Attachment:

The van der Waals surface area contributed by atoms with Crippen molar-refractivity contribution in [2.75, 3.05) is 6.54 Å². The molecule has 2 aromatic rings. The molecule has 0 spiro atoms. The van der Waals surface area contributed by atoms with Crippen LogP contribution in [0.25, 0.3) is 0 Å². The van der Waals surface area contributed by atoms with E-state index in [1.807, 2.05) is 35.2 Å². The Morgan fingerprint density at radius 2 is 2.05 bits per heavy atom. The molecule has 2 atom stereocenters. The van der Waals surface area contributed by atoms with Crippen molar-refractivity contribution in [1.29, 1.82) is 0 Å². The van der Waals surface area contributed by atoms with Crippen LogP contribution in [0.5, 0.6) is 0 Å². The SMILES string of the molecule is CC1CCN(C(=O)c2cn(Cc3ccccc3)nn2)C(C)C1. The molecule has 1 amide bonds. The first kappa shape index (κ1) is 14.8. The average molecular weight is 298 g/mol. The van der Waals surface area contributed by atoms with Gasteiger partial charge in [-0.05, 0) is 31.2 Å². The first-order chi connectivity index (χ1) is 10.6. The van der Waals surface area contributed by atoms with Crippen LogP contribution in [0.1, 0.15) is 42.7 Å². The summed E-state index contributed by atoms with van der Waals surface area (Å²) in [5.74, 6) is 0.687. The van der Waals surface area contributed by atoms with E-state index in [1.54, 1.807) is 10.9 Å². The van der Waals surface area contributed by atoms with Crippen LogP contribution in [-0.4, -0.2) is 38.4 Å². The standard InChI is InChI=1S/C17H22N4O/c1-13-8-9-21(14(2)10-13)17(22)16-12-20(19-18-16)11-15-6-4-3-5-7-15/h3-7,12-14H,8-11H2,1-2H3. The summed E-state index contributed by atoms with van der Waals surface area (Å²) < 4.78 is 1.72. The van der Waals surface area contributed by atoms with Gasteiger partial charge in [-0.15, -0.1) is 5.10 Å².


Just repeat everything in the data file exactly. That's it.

The van der Waals surface area contributed by atoms with Crippen molar-refractivity contribution in [2.75, 3.05) is 6.54 Å². The molecule has 2 aromatic rings. The molecule has 0 spiro atoms. The van der Waals surface area contributed by atoms with Crippen LogP contribution in [0.25, 0.3) is 0 Å². The van der Waals surface area contributed by atoms with E-state index in [1.807, 2.05) is 35.2 Å². The Morgan fingerprint density at radius 2 is 2.05 bits per heavy atom. The molecule has 2 atom stereocenters. The van der Waals surface area contributed by atoms with Crippen molar-refractivity contribution in [1.29, 1.82) is 0 Å². The van der Waals surface area contributed by atoms with Crippen LogP contribution in [0.5, 0.6) is 0 Å². The SMILES string of the molecule is CC1CCN(C(=O)c2cn(Cc3ccccc3)nn2)C(C)C1. The molecule has 1 amide bonds. The first kappa shape index (κ1) is 14.8. The average molecular weight is 298 g/mol. The van der Waals surface area contributed by atoms with Gasteiger partial charge in [-0.05, 0) is 31.2 Å². The first-order chi connectivity index (χ1) is 10.6. The van der Waals surface area contributed by atoms with Crippen LogP contribution in [0.1, 0.15) is 42.7 Å². The summed E-state index contributed by atoms with van der Waals surface area (Å²) in [5.74, 6) is 0.687. The van der Waals surface area contributed by atoms with E-state index in [1.54, 1.807) is 10.9 Å². The van der Waals surface area contributed by atoms with Crippen LogP contribution in [-0.4, -0.2) is 38.4 Å². The standard InChI is InChI=1S/C17H22N4O/c1-13-8-9-21(14(2)10-13)17(22)16-12-20(19-18-16)11-15-6-4-3-5-7-15/h3-7,12-14H,8-11H2,1-2H3. The summed E-state index contributed by atoms with van der Waals surface area (Å²) < 4.78 is 1.72. The van der Waals surface area contributed by atoms with Gasteiger partial charge in [-0.15, -0.1) is 5.10 Å².